Thursday, June 11, 2009
Well, that title sounds really bitter and not-so-loving, right? I agree, but in my defense, I was just having one of those days where your children's seemingly-unending poor behavior, combined with the 3rd night in a row of almost no sleep, makes you look longingly back at the time before you had any little ones. Ahhh, I remember that era well... Friday and Saturday nights when I could stay up as late as I wanted with my hubby, because I wouldn't be woken up at 5:45am by my little boys coming in to "snuggle" (translation: wiggle, whisper loudly, wiggle some more, accidentally kick me in the ribs, start to giggle uncontrollably, whisper loudly again, whine about being hungry, and then launch a massive tickle fight which always results in someone banging heads with someone else and bursting into full-volume crying...). Days when I could stay in my pajamas until noon and choose to do nothing but watch trashy daytime TV without feeling guilty and needing to "get fresh air" or "get healthy exercise" or "eat some vegetables" or "stimulate the brain." And, most importantly, days where I didn't have to say any of the following: "Don't hit your brother." "This is your warning, sweetie. If you do that again, I'll have to put you in time out." "Go to time out!" "No." "Stop that." "Don't put that in your mouth." "Time out!" "Please get off your brother's head -- he can't breathe." "I said, no." "Take your finger out of the dog's ear!" "Because I said so." "Because I said so." "I said, because I said so." "I'm not going to argue with you about it anymore." "Take that out of your mouth!" "Go to time out!" SIGH. (By the way, I do love my rambunctious little boys with an intensity that still shocks and amazes me, and I wouldn't go back to the days before they came into my life for a gazillion dollars. The good FAR outweighs the bad, and there's nothing like the moment when one of my little guys wraps his arms around my neck, gives me a big, sloppy kiss, and says, "I love you more than anybody else in the world!" I'm just engaging in a little healthy venting here...) But, coming back to the title of this blog, why is it that well-meaning people (usually sweet little old ladies or naive, clueless young women who clearly have no children - and have the tight little bodies and wrinkle-free skin to prove it) always seem to comment on how "adorable" and "well-behaved" and "precious" your kids are during the brief moment when they are actually not hitting, poking, grabbing, arguing, or otherwise driving each other (and me) completely crazy?!!! I know, with 100% certainty, that on those days when my two little guys are pushing every single one of my buttons, and I have no choice but to venture out to the store with them (because I am down to feeding my family nothing but oatmeal or peanut butter and jelly - on crackers, 'cuz there's no bread), that someone will comment on their cuteness. And, one of these days, I'm afraid I'm going to crack, hand my precious little guys over to one of these well-meaning women, and say, "Here ya go. Take them home with you for the rest of the day. I'm going to go take a nap!"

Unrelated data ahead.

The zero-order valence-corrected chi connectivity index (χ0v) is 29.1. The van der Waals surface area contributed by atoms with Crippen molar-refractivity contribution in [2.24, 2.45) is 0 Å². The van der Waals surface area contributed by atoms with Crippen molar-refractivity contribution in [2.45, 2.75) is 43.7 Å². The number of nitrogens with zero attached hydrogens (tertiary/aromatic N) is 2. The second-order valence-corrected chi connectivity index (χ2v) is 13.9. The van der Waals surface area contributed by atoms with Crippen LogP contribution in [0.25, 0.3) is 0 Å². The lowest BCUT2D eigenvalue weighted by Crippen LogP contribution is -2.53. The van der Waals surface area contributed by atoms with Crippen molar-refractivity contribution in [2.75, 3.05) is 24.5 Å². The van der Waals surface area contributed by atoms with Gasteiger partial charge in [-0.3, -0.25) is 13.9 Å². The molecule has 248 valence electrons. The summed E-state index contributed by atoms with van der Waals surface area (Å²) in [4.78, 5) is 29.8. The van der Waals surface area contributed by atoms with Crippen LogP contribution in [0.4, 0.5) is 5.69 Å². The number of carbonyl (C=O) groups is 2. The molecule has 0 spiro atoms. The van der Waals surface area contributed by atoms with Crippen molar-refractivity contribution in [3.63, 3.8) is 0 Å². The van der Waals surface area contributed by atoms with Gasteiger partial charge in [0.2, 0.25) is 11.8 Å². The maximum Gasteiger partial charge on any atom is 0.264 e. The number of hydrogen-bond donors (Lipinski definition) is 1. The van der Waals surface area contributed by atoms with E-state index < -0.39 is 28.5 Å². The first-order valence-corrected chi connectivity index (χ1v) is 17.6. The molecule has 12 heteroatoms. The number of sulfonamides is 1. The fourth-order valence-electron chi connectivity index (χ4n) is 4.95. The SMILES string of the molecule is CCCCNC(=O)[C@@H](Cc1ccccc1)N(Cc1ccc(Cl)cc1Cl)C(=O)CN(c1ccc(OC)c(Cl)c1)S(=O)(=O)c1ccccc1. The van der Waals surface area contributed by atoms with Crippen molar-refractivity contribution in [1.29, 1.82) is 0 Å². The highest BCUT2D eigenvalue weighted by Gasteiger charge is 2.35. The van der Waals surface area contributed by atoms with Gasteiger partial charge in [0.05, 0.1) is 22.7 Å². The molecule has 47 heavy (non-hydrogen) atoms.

Monday, June 1, 2009
2008 was, by far, one of the most challenging years of my life (on top of being the year I turned 40. Ouch!). My husband was suddenly and very unexpectedly laid off right after Christmas, 2007. (And no, Ms. Suzie Orman, we did not have 6 months worth of bills in our savings account -- Are you kidding me? Is any normal paycheck-to-paycheck family really able to do that?). Then, when he did manage to find work (for which we are eternally grateful), his schedule became -- and remains -- a complete nightmare for our little family. We never know which shift he's working until around 6:30pm the night before. Even then, his schedule can be altered multiple times throughout the day. So, basically, it's as if I'm a single, working Mom, only with a husband who is kind of a transient presence in our lives. A welcomed, loved, cherished presence, but not around nearly enough. SIGH. But, the story continues.... In May, I went in to my doctor for my check-up and to deal with some "female issues", and I found out that I was in the midst of severe perimenopause. Oh joy! (For more thoughts on that, see my earlier blog: "Why isn't menopause called womenopause?") Then in June, I went in to the doctor to have a sore ankle examined, and we found out that, on top of torn ligaments, missing cartilege, and various other mechanical injuries, I had a rare degenerative bone condition called Avascular Necrosis (A.V.N. for those of us in the know). So, I was completely non-weight-bearing on crutches and in a wheelchair from July 7th until mid-December, with major surgery in September, followed by partial weight-bearing with a knee scooter, one crutch, and a cane until February. Now, it is one thing to go to work in a wheelchair and on crutches. It is something entirely different to take care of two incredibly active little boys (aged 2 and 3 at the time) who need almost constant exercise in order to burn off enough energy to keep Mommy sane. (Oh yeah, and somewhere in there, our water heater literally exploded, flooding the kitchen, while I was at home with the boys, on crutches, and my husband was unreachable at work. Fun times!) So, why bring all of this up now? Because, during this last year, I have learned that it's crucial, when times are tough, to "Find the happy." (This is my parents' philosophy, by the way. Two wonderful people who do a pretty good job of it, even when times are tough. Wise people, my folks.) How did I find the happy during this last year? By laughing a lot, when I really felt like crying. Not that I didn't do a lot of crying as well. Case in point, the day it took me almost 40 minutes to get the groceries in from the car on my crutches, and I had a 20-minute, ugly, sobbing, pity-party for myself, while sitting on the floor of my kitchen, sweating buckets, literally surrounded by bags of groceries, with two hungry, crying little boys hanging on me... By doing my best to adapt to the situation, like buying industrial-strength kneepads at Lowes, so that I could crawl around the house to do laundry and chase my boys around (Oh yes, the jokes were flying: "John, you bought your wife kneepads? heh, heh, heh..." Men!), and dressing up as a doctor for Halloween (I liked the irony), hanging glow sticks on my wheelchair, and taking my boys trick-or-treating in the neighborhood. And, by trying really hard to find the funny aspects in my situation, like my husband building me a wheelchair ramp (thanks, sweetie) that had such a steep slope, I could hit about 30 mph cruising down it to my driveway and had to wear gloves, so that I could grab on to the wheels and come screeching to a halt before crashing into our mini-van. Not to mention that it took super-human strength and about 10 minutes of going, stopping, resting, going a little bit more, stopping, resting, etc., to get back up the thing. It was like climbing a mountain! But, I had defined shoulder and arm muscles for the first time in my life. Or, the time I got so frustrated with trying to do the kids' laundry on crutches that I threw both of them (the crutches, not the kids) down the hallway and then realized that I would have to crawl up the hallway to get them back, which struck me as completely funny and resulted in a huge laugh-fest on the floor with the kids, which then morphed into an even bigger tickle-fight, and which ended with each boy dragging a crutch back to me with a big, silly grin. So, I survived last year (and continue to survive) by finding the happy in my life, instead of the opposite. I don't always succeed, but I do try. I try to see the warmth and love in my house, instead of the stained carpet, the scratched-up doors, and the linoleum that so desperately needs replacing. I try to appreciate every minute with my husband, instead of focusing on how much he is gone. I try to focus on the sparkle in my eyes instead of the wrinkles that surround them. And, this weekend, knowing that we can't afford a vacation or other big luxuries, I used a gift card from my birthday, and I bought a porch swing for the front deck. It's something I've always wanted, and it's become my happy little oasis. It's a place I can go to have a quiet glass of wine and some alone time, or greet the morning with a cup of coffee, or chat with my lovely neighbor across the street. It's a special spot where I can snuggle with my little guys before they go to bed, or read a good book, or hold hands with my husband and talk about our future...It's somewhere I can go to find the happy, so that I can continue to go on... Here's hoping you find the happy, too. Cheers!